This type of pulmonary hypertension can be caused by pulmonary arterial hypertension, lung disease, or blood clots in the lungs. Treatments include medications, lifestyle changes, and surgery.
Pulmonary hypertension (PH) is a condition meaning the blood pressure in the blood vessels of your lungs is too high.
PH can be divided into precapillary and postcapillary PH. This article explores precapillary PH in more detail.
When oxygen-depleted blood reaches the heart, it travels through the right side of the heart and into the pulmonary arteries. From the pulmonary arteries, it continues to move through smaller and smaller blood vessels.
Precapillary PH affects the pulmonary arteries before the oxygen-depleted blood reaches the capillaries in the lungs. It can be caused by:
- pulmonary arterial hypertension
- lung diseases, such as chronic obstructive pulmonary disease (COPD), pulmonary fibrosis, and obstructive sleep apnea
- chronic thromboembolic pulmonary hypertension (CTEPH), a condition in which blood clots in the lungs have caused scar tissue that narrow arteries
This type of PH often happens because of left-sided heart failure. This is when the left ventricle, the heart’s primary pumping chamber, has weakened and can be caused by high blood pressure or coronary artery disease.
Pulmonary arterial hypertension (PAH) is a type of precapillary PH. It happens when small arteries within the lungs become narrowed or obstructed, leading to an increase in blood pressure.
Various factors can cause PAH, including:
Sometimes, the cause of PAH isn’t clear. When this happens, it’s referred to as idiopathic PAH.
The symptoms of PH, including precapillary PH, are typically nonspecific. They could be caused by various health conditions, including other lung and heart issues.
Symptoms may include:
A doctor will ask about your medical history and do a physical exam. Several tests may also be used during the diagnostic process, such as:
- Blood tests like:
- autoimmune disease panels
- electrocardiogram (EKG), which measures the electrical activity of your heart
- lung function tests
- imaging like chest X-rays or heart MRI
Two techniques can help determine the blood pressure in your pulmonary arteries. An echocardiogram creates an ultrasound image of the heart and can estimate pressure in your pulmonary arteries.
Cardiac catheterization is an invasive procedure and is done to confirm the diagnosis. It involves inserting a catheter into a large vein in your groin, neck, or arm. This is then threaded to the right side of your heart and pulmonary arteries to measure blood pressure.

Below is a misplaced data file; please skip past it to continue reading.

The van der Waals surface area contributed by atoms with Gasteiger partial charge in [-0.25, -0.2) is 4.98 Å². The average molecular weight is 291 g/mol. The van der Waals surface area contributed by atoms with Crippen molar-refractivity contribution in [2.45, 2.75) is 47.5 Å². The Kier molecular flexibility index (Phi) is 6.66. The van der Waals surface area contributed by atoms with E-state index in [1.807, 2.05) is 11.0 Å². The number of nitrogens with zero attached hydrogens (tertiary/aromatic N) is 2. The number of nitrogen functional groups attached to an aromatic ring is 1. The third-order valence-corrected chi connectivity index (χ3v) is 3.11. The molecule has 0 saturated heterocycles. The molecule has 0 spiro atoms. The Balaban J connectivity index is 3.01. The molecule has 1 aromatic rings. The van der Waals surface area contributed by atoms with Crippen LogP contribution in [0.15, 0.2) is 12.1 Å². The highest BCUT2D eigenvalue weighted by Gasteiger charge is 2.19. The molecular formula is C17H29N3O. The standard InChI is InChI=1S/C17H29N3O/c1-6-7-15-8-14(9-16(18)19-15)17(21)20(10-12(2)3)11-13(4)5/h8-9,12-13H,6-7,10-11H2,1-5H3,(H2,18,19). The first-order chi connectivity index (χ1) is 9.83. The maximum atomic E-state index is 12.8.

Precapillary PH is specifically diagnosed based on the following measurements:
- Mean pulmonary artery pressure (mPAP): This is the average pressure in your pulmonary arteries. A typical mPAP measurement is
about 14 mmHg. People with precapillary PH have an mPAP greater than 20 mmHg.
- Pulmonary artery wedge pressure (PAWP): PAWP is a measure of the pressure when a catheter is wedged into a pulmonary artery. People with precapillary PH have a PAWP of 15 mmHg or less.
- Pulmonary vascular resistance (PVR): PVR measures the resistance against blood flow from the pulmonary arteries to the left atrium of your heart. Individuals with precapillary PH have a PVR of 3 Wood units (WUs) or more.
There’s no cure for precapillary PH, but treatment can help you manage it and prevent your symptoms from worsening.
The treatments for precapillary PH include:
- Medications: Several medications for precapillary PH include:
- Procedures: Various procedures can also help people with precapillary PH. These include:
- balloon atrial septostomy, in which a small hole is made between the right and left atrium of your heart, which helps lower pressure in the righthand chambers
- heart balloon pulmonary angioplasty, which uses a small balloon to help open up narrowed pulmonary arteries to reduce blood pressure
- supplemental oxygen therapy
- Transplants: A transplant may be needed for some people who don’t respond to medical therapy. This can include a single lung transplant, a bilateral lung transplant, or a heart-lung transplant.
- Lifestyle changes: Some changes can help manage precapillary PH and improve quality of life. Examples include:
- getting regular supervised physical activity, such as through a pulmonary rehabilitation program, eating a heart-healthy diet, or avoiding smoking
- avoiding activities that strain the heart and lungs
Sometimes, precapillary PH is caused by an underlying health condition, such as an autoimmune disease. If this is the case, your doctor will work to treat that as well.
Precapillary PH is a condition in which high blood pressure affects the pulmonary arteries before reaching the capillaries in the lungs. It can be caused by various factors, including PAH, preexisting lung disease, or CTEPH.
Several tests can diagnose precapillary PH. Echocardiogram and cardiac catheterization are two that are essential for determining blood pressure in the pulmonary arteries.
There’s no cure for precapillary PH, but treatments can manage symptoms, prevent the condition from worsening, and improve quality of life.